We do have evidence that rising to the challenge is possible. In El Salvador, the Ministry of Public Works was notorious for corruption. The country was rife with poorly constructed or unfinished projects and subject to countless lawsuits. But government, working hand in hand with civil society, introduced “integrity pacts”—monitoring mechanisms intended to prevent corruption. The agreements publicly committed officials and companies to reject bribery, collusion and other corrupt practices. They enabled NGOs to monitor bidding and construction. There were, of course, numerous obstacles in the way, including low capacity and resistance from other government officials. But they persevered. As of August, the ministry has signed 31 integrity pacts worth a combined $62 million. This initiative has provided the foundation for increased dialogue between government, civil society, and the private sector—and is a critical demonstration of accountable government.
Yesterday at the OGP Civil Society Day, civil society steering committee members awarded Georgia the first-ever government champions prize, celebrating excellence in co-creation. Georgia has leveraged OGP to meet the demands of the people to reinvent government, to combat corruption and to boost the economy. The first action plan focused primarily on access to information, as we know, a critical step. The second plan now opens up a whole host of new issues – from recruitment of civil servants and crime mapping to participation at the local government level. The government has diversified the ministries involved, with strong leadership from the minister of justice. The national OGP forum is a space of continuous dialogue between government and civil society. And they have just launched a new open parliament plan. Through meaningful participation, Georgia is concretely meeting the demands of citizens and fulfilling their open government ambitions.
The power of OGP lies in our ability to draw collective courage from such stories to address problems of collective action. We can nest a culture of openness in a core set of countries that, even if diverse in their approaches, share a common set of beliefs in the transformative power of open government. But we have real work to get there.
To ensure OGP commitments deliver real change, we must have the collective courage to reach out to our peers and broaden the base of government and civil society reformers engaged domestically. To use positive peer pressure to replicate transformative commitments. To leverage our new strategic partnerships with the global goals and open cities, and future opportunities around open data and anticorruption.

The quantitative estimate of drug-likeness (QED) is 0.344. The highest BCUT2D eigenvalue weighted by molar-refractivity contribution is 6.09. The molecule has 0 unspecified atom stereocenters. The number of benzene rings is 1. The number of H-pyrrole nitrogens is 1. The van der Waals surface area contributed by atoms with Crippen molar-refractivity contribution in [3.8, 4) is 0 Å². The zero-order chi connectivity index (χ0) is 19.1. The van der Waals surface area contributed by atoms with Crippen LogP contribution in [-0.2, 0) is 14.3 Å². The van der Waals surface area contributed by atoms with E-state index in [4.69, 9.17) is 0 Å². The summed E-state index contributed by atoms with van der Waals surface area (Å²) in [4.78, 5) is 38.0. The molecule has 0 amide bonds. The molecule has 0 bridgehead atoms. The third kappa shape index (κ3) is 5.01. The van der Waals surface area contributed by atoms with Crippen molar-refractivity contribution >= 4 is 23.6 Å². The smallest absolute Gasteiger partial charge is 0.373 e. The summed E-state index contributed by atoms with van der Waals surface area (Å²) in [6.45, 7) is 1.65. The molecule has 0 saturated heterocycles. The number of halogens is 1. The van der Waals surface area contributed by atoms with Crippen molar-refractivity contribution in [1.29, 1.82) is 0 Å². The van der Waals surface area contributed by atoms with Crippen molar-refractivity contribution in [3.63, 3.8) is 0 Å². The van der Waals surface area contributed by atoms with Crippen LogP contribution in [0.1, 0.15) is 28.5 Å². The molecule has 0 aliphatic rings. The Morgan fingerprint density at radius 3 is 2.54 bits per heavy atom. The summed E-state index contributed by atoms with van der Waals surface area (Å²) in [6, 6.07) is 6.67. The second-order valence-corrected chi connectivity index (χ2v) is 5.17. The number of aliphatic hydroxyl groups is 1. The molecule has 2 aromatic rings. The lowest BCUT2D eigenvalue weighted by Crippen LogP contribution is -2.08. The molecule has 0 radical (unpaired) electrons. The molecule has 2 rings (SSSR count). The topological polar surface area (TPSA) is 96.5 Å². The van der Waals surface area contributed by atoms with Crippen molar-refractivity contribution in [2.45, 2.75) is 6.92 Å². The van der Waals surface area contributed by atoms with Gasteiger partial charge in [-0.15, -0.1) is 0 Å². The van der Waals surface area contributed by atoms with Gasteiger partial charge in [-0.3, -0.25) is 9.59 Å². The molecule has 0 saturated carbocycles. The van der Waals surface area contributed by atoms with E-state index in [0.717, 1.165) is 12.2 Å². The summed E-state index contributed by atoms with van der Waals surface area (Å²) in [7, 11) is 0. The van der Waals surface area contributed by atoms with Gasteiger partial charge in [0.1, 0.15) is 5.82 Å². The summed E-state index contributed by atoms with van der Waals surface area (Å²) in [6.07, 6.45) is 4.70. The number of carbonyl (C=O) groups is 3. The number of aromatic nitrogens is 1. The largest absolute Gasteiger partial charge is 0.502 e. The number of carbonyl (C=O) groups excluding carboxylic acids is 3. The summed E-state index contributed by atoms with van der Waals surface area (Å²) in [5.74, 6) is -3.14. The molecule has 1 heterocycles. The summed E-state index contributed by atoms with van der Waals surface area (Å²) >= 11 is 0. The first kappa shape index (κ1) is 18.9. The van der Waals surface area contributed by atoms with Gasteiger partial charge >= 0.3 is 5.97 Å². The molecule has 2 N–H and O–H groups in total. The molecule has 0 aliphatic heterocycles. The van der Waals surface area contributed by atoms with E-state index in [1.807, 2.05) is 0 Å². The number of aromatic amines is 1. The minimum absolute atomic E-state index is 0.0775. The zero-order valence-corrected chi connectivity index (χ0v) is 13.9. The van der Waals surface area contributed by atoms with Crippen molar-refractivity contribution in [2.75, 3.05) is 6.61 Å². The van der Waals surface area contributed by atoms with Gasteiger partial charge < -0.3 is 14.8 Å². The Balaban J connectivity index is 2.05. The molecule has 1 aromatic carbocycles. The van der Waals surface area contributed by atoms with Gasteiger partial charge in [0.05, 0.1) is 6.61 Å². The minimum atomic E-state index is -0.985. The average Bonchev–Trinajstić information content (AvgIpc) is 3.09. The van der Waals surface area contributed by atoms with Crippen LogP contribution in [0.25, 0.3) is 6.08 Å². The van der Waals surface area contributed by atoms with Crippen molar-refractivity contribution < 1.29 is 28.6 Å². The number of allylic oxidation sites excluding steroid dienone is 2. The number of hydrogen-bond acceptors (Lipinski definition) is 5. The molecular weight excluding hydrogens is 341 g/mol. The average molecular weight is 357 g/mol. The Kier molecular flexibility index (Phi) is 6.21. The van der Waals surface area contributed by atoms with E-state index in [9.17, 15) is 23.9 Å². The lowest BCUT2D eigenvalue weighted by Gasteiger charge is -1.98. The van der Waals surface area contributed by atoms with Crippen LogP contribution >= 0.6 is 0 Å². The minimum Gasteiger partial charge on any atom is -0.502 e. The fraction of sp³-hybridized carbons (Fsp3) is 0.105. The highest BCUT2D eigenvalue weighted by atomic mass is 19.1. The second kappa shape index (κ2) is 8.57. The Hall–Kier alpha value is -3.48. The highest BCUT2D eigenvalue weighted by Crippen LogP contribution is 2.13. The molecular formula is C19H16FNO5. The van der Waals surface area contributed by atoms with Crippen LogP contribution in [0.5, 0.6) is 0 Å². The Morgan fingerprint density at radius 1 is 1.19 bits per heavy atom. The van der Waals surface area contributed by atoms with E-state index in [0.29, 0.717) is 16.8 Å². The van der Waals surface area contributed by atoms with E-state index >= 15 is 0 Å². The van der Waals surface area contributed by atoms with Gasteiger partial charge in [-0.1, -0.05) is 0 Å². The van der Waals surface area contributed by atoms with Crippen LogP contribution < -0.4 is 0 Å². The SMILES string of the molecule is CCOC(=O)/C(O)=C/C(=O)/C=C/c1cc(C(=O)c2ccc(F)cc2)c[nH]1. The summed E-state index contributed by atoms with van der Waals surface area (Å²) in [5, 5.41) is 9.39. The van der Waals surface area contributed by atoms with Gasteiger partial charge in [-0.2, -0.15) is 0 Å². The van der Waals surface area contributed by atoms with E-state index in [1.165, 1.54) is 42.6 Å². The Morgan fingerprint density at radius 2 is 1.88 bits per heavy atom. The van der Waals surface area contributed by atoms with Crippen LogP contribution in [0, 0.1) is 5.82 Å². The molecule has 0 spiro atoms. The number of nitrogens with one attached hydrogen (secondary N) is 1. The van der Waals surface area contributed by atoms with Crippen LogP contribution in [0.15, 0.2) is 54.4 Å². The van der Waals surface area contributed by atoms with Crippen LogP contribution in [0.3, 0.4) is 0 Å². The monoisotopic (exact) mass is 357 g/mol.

To enable participation, we must have the collective courage for governments and civil society to not remain silent in the face of repressive behavior. My most sincere thanks to [U.N.] Ambassador [Samantha] Power for highlighting this critical issue in her remarks today. NRGI’s advisory council member Ilgar Mammadov, who has been unlawfully detained and brutalized in prison, is only one of these cases, and they cannot go unaddressed. We must coordinate bilateral diplomacy and civil society outreach for maximum effect. We must embrace peer support, but also set limits when the legitimacy and credibility of OGP is at stake.
To move from transparency to accountability, we must have the collective courage to place dialogue and citizen priorities at the heart of our commitments. To be participants, not spectators in the open government agenda. To set ambitious goals together, recognizing that failure is not whether or not we achieve them—its whether or not we try.
What we have achieved since the last Summit is evidence of the challenges we face and the potential we can harness. If we can mine our collective courage, I believe we will find the deeper strength needed to achieve truly open government.